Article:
The findings appear to open a new avenue of research into neuroprotection.

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The findings could point the way toward significant improvements in the treatment of brain ischemia, according to Sean I. Savitz, MD, whose research focuses on developing therapies for reducing damage from stroke.

“The big question is how important hamartin is compared with other proteins that have been identified over 25 years,” said Dr. Savitz, professor of neurology at the University of Texas Health Science Center at Houston Medical School. “The field has attempted a number of therapeutic approaches to collectively upregulate one or another pathway, but so far we haven't found a neuroprotective approach for stroke. Hamartin appears to be a very important protein. Would selectively upregulating this one target be sufficient to protect neurons after a stroke? Could those neurons survive injury if this protein were manipulated? These are really elegant studies that make a novel contribution to the field. [Dr. Buchan is] linking it with a mechanism called autophagy. That is also a novel link. This is a great article.”



Translating these findings into human clinical studies, however, is years away, according to Jeffrey Saver, MD, who works on the translation of animal findings to human clinical trials.

“I think this is a very elegant preclinical study identifying a key pathway in the brain's self-protective mechanisms that helps to explain the long-known phenomenon of selective vulnerability where some cells are resistant to low blood flow and others are very susceptible,” said Dr. Saver, professor of neurology at the University of California, Los Angeles David Geffen School of Medicine and director of the Stroke and Vascular Neurology program at UCLA.

Dr. Saver, who works on the translation of these types of animal findings to human clinical trials, acknowledged that genetic modulation of hamartin with the type of viral vectors used on animals in this research would not be practical in human stroke patients. “Ways to deliver this molecule and determine if it's beneficial in patients will have to be devised,” he said. “We'll have to look at how to get across the blood-brain barrier, and then get inside of cells. There are approaches using chaperone molecules that can help to convert these types of proteins into usable drugs, but work will have to be done on that.”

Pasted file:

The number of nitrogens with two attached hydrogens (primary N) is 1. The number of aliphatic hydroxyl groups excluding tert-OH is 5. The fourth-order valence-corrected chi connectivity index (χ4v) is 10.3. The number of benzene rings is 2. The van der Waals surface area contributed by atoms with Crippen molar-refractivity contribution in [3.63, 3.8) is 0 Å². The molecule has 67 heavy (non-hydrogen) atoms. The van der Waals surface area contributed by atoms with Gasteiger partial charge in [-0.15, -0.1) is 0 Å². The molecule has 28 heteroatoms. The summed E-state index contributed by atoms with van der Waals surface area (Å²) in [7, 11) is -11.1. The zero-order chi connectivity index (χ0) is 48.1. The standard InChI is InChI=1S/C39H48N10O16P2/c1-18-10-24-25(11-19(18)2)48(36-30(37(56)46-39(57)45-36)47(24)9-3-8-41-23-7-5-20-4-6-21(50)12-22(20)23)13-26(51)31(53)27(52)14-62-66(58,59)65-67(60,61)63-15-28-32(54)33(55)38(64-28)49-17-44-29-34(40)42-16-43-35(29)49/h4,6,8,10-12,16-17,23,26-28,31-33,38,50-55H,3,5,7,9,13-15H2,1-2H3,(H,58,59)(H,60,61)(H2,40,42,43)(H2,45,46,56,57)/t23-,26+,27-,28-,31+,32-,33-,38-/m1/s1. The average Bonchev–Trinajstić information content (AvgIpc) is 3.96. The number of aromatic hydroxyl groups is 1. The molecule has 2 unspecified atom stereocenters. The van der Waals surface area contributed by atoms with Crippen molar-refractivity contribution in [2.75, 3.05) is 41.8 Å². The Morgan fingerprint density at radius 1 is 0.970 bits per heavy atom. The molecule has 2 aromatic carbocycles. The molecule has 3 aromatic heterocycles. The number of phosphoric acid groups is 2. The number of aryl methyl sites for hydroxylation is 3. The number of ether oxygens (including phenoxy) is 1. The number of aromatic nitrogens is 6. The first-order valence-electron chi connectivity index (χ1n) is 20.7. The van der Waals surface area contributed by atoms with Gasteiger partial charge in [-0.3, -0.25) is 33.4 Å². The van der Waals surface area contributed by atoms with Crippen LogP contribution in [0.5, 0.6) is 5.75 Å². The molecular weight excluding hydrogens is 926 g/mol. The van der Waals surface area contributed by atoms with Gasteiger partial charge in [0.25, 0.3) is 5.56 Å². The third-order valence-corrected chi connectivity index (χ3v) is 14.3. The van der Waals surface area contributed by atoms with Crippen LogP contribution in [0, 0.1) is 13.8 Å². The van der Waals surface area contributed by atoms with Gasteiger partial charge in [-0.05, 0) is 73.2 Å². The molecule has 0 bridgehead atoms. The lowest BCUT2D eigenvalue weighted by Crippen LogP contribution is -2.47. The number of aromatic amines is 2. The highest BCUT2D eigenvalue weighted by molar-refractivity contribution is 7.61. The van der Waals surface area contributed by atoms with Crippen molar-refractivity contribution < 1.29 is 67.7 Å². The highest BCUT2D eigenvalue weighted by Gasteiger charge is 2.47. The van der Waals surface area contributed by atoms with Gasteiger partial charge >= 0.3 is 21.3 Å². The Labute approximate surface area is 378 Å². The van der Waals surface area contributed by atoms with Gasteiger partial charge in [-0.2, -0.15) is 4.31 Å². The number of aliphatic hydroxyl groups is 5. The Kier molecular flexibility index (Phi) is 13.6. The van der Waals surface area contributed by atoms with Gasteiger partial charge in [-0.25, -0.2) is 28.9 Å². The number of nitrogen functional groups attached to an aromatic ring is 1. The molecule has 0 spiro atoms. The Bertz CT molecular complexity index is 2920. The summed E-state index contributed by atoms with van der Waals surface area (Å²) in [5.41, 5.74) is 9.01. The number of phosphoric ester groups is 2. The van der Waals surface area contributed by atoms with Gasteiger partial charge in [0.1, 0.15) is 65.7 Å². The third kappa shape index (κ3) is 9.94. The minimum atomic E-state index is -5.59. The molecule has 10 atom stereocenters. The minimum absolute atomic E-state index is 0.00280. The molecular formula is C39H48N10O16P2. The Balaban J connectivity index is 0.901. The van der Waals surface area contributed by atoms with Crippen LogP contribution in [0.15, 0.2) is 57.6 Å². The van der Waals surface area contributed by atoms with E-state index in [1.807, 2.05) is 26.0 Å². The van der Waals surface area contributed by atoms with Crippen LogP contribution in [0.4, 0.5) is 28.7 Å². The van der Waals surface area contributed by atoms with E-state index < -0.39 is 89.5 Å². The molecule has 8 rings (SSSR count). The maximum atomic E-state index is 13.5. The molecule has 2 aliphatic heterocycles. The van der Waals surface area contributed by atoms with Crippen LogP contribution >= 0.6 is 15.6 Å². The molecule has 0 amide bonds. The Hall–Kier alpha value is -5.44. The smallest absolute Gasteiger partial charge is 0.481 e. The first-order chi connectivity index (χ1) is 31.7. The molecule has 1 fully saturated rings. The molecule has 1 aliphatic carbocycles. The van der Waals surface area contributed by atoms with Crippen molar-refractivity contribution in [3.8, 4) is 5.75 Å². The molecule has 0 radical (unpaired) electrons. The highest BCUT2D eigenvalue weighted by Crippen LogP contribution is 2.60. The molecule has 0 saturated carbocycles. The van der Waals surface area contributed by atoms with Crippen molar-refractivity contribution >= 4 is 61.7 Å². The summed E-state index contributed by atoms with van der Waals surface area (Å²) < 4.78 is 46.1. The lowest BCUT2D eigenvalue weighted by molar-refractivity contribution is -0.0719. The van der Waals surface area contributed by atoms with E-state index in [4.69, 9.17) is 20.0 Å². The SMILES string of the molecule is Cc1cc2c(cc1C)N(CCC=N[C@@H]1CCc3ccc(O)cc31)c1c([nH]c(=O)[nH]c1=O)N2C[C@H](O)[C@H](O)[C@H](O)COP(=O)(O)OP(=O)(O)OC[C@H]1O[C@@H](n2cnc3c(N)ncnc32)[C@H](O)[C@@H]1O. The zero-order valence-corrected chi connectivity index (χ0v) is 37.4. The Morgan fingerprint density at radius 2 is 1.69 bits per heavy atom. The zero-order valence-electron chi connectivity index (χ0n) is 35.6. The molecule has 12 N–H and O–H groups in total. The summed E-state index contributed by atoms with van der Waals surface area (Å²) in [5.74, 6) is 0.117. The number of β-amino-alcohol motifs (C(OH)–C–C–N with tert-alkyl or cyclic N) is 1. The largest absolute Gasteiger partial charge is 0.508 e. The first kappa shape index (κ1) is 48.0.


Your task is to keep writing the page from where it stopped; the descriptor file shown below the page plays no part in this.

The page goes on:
Dr. Buchan agreed that exploiting the neuroprotective properties of hamartin will require much more research, but may produce protection not only against ischemia but also other forms of neurodegeneration.

“I think ultimately what you want is something that will make brain more resistant to environmental stresses and strains,” he said. “I'm hoping this might open up something new that re-energizes the field.”

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Heng Zhao, PhD, assistant professor (research) of neurosurgery at Stanford University School of Medicine, has focused his research on finding ways to protect the brain from ischemic damage through postconditioning, which involves stimulating the body's endogenous protective mechanisms by inducing ischemia or hypoxia after a stroke.